Take yourself back to virtually any era and the picture was much the same. Wherever you turned, music sounded pretty dreadful on TV and didn’t look an awful lot better.
Programmes such as The Tube and Revolver have taken on something of a cult status, although I can’t honestly say I miss them hugely or even remember them especially fondly. As for The Old Grey Whistle Test? My main recollection is presenter Bob Harris slagging off punk in 1977.
Not exactly cutting edge stuff. Then MTV came along, changed everything, and later slunk away into the background as most people found it easier to checkout YouTube.
These days the programme that bands apparently crave to appear on is Later with Jools Holland. I stopped watching it years ago as, every week, it was guaranteed there would be somebody on it whom I absolutely detested. Yes, none other than Jools himself.
A few weeks ago, I tuned in again. It was an impressive line-up: Pumarosa, Aldous Harding, Oumou Sangare and Stefflon Don. The only one to do themselves justice was Stefflon Don. The others came over as bland, even though I’m well aware they’re not.
Ladies and gentleman……….
Meanwhile, Jools warbled away between each act. As arrogant and self-centred as ever. Possibly worse than I remember. I’d like to think that, if I was in a band, I would find a better way to get noticed than force myself to suffer his patronising links.
But by and large bands can’t, and don’t. In the same way, with the honourable exception of The Clash, anybody who was invited used to accept the shop window that was Top of the Pops. These days, the programme is limited to once a year. Christmas Day. A sort of Christmas treat in reverse.
Yet in spite of its annual appearance, Top of the Pops is on TV in some form or another just about every week. BBC4 has hours of time to fill and, it seems, relishes the opportunity to dredge up shows from the 70s and 80s.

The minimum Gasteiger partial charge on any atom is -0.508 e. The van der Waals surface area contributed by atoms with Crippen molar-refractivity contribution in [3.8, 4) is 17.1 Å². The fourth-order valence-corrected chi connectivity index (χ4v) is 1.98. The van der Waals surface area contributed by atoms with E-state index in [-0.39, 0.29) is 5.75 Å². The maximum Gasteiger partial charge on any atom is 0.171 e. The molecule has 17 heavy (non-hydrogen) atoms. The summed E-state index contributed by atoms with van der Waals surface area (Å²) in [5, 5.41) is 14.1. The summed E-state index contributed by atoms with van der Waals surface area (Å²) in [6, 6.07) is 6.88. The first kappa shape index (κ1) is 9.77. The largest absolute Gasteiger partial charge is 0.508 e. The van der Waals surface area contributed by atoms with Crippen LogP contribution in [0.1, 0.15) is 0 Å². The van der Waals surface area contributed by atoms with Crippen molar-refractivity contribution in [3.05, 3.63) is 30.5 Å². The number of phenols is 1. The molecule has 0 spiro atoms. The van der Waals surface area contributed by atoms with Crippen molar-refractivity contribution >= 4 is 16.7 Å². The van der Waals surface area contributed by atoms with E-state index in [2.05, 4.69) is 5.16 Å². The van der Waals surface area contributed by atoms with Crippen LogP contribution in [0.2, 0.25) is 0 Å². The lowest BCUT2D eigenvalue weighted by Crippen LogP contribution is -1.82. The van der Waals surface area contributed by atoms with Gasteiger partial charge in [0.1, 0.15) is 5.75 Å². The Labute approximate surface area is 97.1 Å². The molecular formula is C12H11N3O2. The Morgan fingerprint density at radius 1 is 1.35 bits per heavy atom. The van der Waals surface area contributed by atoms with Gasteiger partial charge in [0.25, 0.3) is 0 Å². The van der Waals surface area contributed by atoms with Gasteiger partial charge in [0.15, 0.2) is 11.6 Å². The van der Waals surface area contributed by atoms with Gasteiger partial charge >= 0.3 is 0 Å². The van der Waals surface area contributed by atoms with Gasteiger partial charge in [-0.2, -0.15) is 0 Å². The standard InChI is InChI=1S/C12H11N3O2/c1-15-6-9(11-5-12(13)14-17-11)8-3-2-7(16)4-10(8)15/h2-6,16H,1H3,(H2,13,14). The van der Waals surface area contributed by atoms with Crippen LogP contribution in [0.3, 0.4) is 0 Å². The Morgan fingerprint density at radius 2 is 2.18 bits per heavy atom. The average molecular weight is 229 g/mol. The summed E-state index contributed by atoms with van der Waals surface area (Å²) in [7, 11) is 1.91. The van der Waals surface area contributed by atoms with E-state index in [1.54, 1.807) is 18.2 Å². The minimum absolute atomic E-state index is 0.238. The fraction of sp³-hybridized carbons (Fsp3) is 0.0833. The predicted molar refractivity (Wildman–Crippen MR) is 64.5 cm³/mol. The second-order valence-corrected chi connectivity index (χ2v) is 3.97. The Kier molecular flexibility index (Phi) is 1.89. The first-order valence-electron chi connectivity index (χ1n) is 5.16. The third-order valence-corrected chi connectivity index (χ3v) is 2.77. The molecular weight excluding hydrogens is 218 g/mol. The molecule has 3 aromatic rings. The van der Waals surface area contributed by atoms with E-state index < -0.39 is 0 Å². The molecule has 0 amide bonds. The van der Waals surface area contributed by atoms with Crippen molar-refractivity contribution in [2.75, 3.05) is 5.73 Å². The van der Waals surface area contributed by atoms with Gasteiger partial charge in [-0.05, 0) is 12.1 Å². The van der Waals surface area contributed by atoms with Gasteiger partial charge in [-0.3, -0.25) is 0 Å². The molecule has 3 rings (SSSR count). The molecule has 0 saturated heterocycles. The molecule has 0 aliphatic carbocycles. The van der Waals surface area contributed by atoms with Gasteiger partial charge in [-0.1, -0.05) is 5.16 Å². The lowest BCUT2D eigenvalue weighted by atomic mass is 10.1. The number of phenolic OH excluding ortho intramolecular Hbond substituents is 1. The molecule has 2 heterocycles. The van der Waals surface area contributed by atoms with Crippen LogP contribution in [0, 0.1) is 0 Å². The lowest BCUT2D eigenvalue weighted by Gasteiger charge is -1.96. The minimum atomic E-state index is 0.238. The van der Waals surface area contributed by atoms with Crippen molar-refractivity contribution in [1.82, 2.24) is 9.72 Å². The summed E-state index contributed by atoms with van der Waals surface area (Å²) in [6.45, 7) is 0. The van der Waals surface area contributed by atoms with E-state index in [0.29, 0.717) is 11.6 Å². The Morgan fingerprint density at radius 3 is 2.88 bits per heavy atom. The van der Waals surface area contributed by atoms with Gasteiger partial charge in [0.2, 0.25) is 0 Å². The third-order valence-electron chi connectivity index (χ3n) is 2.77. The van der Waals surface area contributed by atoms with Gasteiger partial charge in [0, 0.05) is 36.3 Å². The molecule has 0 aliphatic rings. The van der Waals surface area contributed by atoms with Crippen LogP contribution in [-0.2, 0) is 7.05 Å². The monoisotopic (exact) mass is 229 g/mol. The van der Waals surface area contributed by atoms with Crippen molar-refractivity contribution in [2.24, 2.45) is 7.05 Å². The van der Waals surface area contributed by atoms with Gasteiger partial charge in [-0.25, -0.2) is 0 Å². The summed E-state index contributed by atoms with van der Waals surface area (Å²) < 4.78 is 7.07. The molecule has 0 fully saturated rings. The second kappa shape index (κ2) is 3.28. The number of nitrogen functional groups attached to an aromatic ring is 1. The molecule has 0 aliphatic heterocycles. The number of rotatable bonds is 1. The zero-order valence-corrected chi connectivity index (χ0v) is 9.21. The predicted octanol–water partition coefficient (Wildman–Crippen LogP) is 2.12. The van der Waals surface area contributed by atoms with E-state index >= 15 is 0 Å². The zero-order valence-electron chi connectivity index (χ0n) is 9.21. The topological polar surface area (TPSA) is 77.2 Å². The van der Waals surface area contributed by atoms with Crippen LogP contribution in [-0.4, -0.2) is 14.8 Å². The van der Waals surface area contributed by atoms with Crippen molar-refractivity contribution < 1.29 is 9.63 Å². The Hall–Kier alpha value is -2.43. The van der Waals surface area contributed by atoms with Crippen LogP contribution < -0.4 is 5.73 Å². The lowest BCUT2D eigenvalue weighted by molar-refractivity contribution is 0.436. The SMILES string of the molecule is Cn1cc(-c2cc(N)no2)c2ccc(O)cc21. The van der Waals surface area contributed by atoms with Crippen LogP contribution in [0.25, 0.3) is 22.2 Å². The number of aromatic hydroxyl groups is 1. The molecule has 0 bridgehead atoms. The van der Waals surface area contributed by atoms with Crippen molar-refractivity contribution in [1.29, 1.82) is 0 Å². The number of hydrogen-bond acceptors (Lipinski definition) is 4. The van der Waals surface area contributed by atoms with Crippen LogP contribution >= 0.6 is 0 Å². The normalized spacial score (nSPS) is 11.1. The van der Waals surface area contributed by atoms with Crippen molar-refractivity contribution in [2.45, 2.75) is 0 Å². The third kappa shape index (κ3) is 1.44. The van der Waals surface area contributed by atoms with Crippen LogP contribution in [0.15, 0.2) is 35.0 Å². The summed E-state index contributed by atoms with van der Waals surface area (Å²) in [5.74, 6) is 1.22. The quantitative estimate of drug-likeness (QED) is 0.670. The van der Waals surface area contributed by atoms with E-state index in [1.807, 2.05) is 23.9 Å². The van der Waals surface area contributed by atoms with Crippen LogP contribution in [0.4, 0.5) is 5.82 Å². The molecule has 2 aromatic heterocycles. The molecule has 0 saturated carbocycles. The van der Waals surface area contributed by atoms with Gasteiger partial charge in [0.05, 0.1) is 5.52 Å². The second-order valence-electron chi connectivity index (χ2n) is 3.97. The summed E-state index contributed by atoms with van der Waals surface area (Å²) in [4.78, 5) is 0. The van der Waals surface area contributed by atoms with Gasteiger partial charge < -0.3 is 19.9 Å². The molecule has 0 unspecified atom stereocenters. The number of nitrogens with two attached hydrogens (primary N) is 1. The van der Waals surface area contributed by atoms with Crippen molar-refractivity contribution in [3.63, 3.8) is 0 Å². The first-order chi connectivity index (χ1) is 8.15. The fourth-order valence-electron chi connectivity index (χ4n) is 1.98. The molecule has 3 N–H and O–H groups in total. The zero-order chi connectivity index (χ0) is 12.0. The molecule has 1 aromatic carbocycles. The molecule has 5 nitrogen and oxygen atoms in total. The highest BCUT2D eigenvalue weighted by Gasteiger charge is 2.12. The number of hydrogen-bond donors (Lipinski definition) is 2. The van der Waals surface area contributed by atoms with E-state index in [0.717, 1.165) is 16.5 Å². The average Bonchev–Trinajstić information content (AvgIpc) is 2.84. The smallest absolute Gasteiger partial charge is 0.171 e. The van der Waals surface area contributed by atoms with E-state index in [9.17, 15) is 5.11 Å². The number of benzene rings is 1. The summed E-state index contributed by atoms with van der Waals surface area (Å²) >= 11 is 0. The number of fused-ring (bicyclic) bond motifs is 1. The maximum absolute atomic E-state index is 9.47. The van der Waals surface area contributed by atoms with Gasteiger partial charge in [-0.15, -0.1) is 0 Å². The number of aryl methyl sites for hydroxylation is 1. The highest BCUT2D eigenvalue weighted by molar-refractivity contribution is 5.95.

Solely for research, I watched a programme from the 80s that was rebroadcast recently hosted by John Peel and David ‘Kid’ Jensen. Peel needs no introduction but Jensen, it should be mentioned, was one of Radio 1’s better daytime DJs of the time, even if annoyingly he seemed to like everything he played.
Peel, most famously, once back announced an artist on Top of the Pops as the best thing he’d heard since teatime. Then again, he admitted, he had eaten a late tea. That wasn’t during this programme by the way, which I switched off after about 15 minutes. Not even Peel’s droll sense of humour would let me suffer any longer.
No, by and large music is better when it avoids coming into contact with TV. There is, however, one notable exception – BBC’s superb Glastonbury coverage which will be with us again this coming weekend.
The stage-by-stage coverage of the festival is so good that I’m surprised people haven’t stopped going to the festival so that they can watch it all at home, courtesy of the red button.
Of course, some performances are better than others, but that’s true of any festival you attend. The main thing is that the artists on show are performing for genuine fans, not a manufactured audience in the same way as on Jools Holland or Top of the Pops.
Instead of being a marketing product, Glastonbury (even if only witnessed via TV) makes you pleased there is so much good music around to hear, to purchase and to go and see live on another occasion. Definitely something to watch out for.